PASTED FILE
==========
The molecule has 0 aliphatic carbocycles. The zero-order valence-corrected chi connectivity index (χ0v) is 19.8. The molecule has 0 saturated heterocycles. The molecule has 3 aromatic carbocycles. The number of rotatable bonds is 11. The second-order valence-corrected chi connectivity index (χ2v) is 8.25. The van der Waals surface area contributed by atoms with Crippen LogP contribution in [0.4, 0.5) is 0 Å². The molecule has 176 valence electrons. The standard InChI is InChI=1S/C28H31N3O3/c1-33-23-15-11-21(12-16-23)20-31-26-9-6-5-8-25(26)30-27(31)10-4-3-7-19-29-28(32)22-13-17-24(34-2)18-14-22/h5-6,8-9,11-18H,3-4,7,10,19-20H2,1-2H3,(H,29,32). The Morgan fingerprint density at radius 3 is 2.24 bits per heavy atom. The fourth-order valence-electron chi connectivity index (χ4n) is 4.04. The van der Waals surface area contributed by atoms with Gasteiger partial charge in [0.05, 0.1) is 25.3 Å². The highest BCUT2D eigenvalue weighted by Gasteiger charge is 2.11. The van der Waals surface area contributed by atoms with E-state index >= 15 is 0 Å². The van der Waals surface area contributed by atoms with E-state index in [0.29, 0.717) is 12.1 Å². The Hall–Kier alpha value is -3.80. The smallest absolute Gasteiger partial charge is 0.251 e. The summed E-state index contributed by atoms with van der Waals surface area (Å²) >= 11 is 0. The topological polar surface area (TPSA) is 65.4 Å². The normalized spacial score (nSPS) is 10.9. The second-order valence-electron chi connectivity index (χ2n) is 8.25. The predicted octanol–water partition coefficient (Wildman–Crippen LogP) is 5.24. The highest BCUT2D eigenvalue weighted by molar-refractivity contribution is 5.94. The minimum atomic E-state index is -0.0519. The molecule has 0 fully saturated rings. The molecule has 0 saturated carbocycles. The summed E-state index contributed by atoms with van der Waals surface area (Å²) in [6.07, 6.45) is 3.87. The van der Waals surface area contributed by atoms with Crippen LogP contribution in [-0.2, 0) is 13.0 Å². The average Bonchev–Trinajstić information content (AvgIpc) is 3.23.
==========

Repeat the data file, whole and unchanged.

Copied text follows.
The molecule has 0 aliphatic carbocycles. The zero-order valence-corrected chi connectivity index (χ0v) is 19.8. The molecule has 0 saturated heterocycles. The molecule has 3 aromatic carbocycles. The number of rotatable bonds is 11. The second-order valence-corrected chi connectivity index (χ2v) is 8.25. The van der Waals surface area contributed by atoms with Crippen LogP contribution in [0.4, 0.5) is 0 Å². The molecule has 176 valence electrons. The standard InChI is InChI=1S/C28H31N3O3/c1-33-23-15-11-21(12-16-23)20-31-26-9-6-5-8-25(26)30-27(31)10-4-3-7-19-29-28(32)22-13-17-24(34-2)18-14-22/h5-6,8-9,11-18H,3-4,7,10,19-20H2,1-2H3,(H,29,32). The Morgan fingerprint density at radius 3 is 2.24 bits per heavy atom. The fourth-order valence-electron chi connectivity index (χ4n) is 4.04. The van der Waals surface area contributed by atoms with Gasteiger partial charge in [0.05, 0.1) is 25.3 Å². The highest BCUT2D eigenvalue weighted by Gasteiger charge is 2.11. The van der Waals surface area contributed by atoms with E-state index >= 15 is 0 Å². The van der Waals surface area contributed by atoms with E-state index in [0.29, 0.717) is 12.1 Å². The Hall–Kier alpha value is -3.80. The smallest absolute Gasteiger partial charge is 0.251 e. The summed E-state index contributed by atoms with van der Waals surface area (Å²) >= 11 is 0. The topological polar surface area (TPSA) is 65.4 Å². The normalized spacial score (nSPS) is 10.9. The second-order valence-electron chi connectivity index (χ2n) is 8.25. The predicted octanol–water partition coefficient (Wildman–Crippen LogP) is 5.24. The highest BCUT2D eigenvalue weighted by molar-refractivity contribution is 5.94. The minimum atomic E-state index is -0.0519. The molecule has 0 fully saturated rings. The molecule has 0 saturated carbocycles. The summed E-state index contributed by atoms with van der Waals surface area (Å²) in [6.07, 6.45) is 3.87. The van der Waals surface area contributed by atoms with Crippen LogP contribution in [-0.2, 0) is 13.0 Å². The average Bonchev–Trinajstić information content (AvgIpc) is 3.23.